We are still celebrating our wedding after more than 1 and half years. I am still a new bride wherever I go :). While I was living at my new home a few weeks ago, my mum following tradition and sent a Makka Ku (pronounced ‘mock-ka ku’).
Makka ku is a newar tradition in which during the first winter after the wedding, the bride’s family sends some items which are necessary for winter to the groom’s home. Makka means olden style charcoal heater but these days instead of makka, electric heater is sent to keep the newlywed couple warm during the winter, along with a full set of warm clothes for the bride as well as fruits, rotis, blanket, electric heater etc.
As we were in Sydney during our first winter, this winter was perfect time for my parents to follow the rituals for the Makka Ku.
My aunt, my cousin along with my brother came to my new home with sweets and roti like anarsa, fini, laakhamari, ladoo, saun papdi, fruits: like oranges, mandarin, bananas, sugarcane, apples, masala: like cashew, almond and chocolates along with snow peas, yogurt, peanuts, sari, pashmina shawl, shoes, bag, electric heater and a blanket.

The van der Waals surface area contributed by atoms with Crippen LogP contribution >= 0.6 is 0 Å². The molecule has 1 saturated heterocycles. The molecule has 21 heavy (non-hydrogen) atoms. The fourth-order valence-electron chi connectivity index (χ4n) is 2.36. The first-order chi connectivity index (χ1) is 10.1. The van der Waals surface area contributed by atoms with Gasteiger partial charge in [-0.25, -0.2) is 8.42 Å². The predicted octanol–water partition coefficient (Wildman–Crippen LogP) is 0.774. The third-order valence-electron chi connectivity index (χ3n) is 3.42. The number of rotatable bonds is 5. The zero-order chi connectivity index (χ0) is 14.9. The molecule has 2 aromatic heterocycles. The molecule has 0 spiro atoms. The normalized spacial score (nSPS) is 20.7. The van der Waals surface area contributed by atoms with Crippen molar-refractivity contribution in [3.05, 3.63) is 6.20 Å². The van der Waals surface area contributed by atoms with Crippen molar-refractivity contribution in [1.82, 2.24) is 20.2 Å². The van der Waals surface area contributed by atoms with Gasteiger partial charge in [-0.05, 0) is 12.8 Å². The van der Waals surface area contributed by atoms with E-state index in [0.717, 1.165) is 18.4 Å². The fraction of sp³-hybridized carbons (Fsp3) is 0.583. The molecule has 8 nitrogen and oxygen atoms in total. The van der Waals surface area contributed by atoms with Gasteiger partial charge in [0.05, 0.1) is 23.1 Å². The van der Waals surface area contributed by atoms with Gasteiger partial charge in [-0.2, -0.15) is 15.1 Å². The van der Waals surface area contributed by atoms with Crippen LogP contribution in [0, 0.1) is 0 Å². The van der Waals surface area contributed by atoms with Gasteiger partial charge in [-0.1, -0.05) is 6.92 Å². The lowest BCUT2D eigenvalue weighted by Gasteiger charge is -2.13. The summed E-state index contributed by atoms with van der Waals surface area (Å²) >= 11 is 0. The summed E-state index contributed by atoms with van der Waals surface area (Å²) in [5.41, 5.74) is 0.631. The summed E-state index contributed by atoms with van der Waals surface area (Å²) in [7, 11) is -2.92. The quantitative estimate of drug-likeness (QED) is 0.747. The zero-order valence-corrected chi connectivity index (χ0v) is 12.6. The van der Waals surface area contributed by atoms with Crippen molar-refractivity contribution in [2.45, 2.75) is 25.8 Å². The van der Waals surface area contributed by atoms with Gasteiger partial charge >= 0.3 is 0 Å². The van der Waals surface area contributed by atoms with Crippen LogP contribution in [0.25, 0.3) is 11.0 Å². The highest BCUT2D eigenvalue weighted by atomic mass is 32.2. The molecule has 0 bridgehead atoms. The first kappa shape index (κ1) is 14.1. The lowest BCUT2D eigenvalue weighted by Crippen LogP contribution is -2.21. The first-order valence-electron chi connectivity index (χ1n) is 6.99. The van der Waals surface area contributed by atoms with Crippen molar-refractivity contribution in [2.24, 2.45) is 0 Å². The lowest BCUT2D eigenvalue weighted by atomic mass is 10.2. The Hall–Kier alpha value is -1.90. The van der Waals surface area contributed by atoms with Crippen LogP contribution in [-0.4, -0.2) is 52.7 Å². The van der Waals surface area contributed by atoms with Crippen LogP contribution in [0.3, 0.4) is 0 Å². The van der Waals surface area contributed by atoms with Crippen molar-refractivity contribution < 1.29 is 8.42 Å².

It was a great day for me as I was so happy to celebrate our wedding again as this was one of the best decisions of my life and I am very happy to see both the family very happy with our union.
It was a good time for both families to meet and chat. My family came and sat down with my MIL, AS and BIL and had a good conversation. They also checked out our wedding album which my MIL had made for the house.
I had baked blueberry muffin that morning for tea so we started with tea and muffins and it was followed by Nepali feast for my aunt, cousin and brother. My MIL cooked the feast and I was the helper all morning in the kitchen preparing for the day.
After lunch my family left and Makku Ku was concluded. As I told you before, in Nepalese wedding the bride is always the winner and it was true for this function as well as I got a full set of new outfit :).
For details and photos on our wedding functions please click the following links.
- Engagement ceremony
- “Mehendi” ceremony
- “Supari” ceremony
- “Swayambar” ceremony
- Bride side Reception
- Groom side “Supari”
- Groom side Reception
- “Mukh herne” ceremony
- “Jwain Bhitraune” ceremony